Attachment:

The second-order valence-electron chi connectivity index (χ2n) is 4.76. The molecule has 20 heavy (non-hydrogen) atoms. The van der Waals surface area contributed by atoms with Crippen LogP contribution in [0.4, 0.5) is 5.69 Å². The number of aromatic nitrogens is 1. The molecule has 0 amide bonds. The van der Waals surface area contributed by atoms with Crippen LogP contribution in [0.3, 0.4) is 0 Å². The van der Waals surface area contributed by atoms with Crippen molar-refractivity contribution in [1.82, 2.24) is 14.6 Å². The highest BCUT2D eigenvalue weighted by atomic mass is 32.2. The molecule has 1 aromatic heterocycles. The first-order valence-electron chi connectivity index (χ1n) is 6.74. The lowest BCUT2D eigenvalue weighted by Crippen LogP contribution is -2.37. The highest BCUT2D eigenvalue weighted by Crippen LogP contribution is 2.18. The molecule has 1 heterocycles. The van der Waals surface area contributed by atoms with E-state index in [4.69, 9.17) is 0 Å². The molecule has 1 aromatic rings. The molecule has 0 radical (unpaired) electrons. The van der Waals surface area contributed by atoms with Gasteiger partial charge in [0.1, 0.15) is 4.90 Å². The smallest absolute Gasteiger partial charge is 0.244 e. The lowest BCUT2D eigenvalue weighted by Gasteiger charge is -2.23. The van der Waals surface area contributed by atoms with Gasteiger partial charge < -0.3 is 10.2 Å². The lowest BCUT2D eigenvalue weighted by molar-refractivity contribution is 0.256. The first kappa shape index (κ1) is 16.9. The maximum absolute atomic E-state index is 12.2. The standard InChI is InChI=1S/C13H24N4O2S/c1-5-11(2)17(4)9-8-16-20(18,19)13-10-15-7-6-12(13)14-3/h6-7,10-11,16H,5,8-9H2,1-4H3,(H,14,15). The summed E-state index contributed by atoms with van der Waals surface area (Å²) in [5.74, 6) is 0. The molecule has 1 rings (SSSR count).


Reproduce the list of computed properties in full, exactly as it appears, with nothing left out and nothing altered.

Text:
The second-order valence-electron chi connectivity index (χ2n) is 4.76. The molecule has 20 heavy (non-hydrogen) atoms. The van der Waals surface area contributed by atoms with Crippen LogP contribution in [0.4, 0.5) is 5.69 Å². The number of aromatic nitrogens is 1. The molecule has 0 amide bonds. The van der Waals surface area contributed by atoms with Crippen LogP contribution in [0.3, 0.4) is 0 Å². The van der Waals surface area contributed by atoms with Crippen molar-refractivity contribution in [1.82, 2.24) is 14.6 Å². The highest BCUT2D eigenvalue weighted by atomic mass is 32.2. The molecule has 1 aromatic heterocycles. The first-order valence-electron chi connectivity index (χ1n) is 6.74. The lowest BCUT2D eigenvalue weighted by Crippen LogP contribution is -2.37. The highest BCUT2D eigenvalue weighted by Crippen LogP contribution is 2.18. The molecule has 1 heterocycles. The van der Waals surface area contributed by atoms with E-state index in [4.69, 9.17) is 0 Å². The molecule has 1 aromatic rings. The molecule has 0 radical (unpaired) electrons. The van der Waals surface area contributed by atoms with Gasteiger partial charge in [0.1, 0.15) is 4.90 Å². The smallest absolute Gasteiger partial charge is 0.244 e. The lowest BCUT2D eigenvalue weighted by Gasteiger charge is -2.23. The van der Waals surface area contributed by atoms with Gasteiger partial charge < -0.3 is 10.2 Å². The lowest BCUT2D eigenvalue weighted by molar-refractivity contribution is 0.256. The first kappa shape index (κ1) is 16.9. The maximum absolute atomic E-state index is 12.2. The standard InChI is InChI=1S/C13H24N4O2S/c1-5-11(2)17(4)9-8-16-20(18,19)13-10-15-7-6-12(13)14-3/h6-7,10-11,16H,5,8-9H2,1-4H3,(H,14,15). The summed E-state index contributed by atoms with van der Waals surface area (Å²) in [5.74, 6) is 0. The molecule has 1 rings (SSSR count).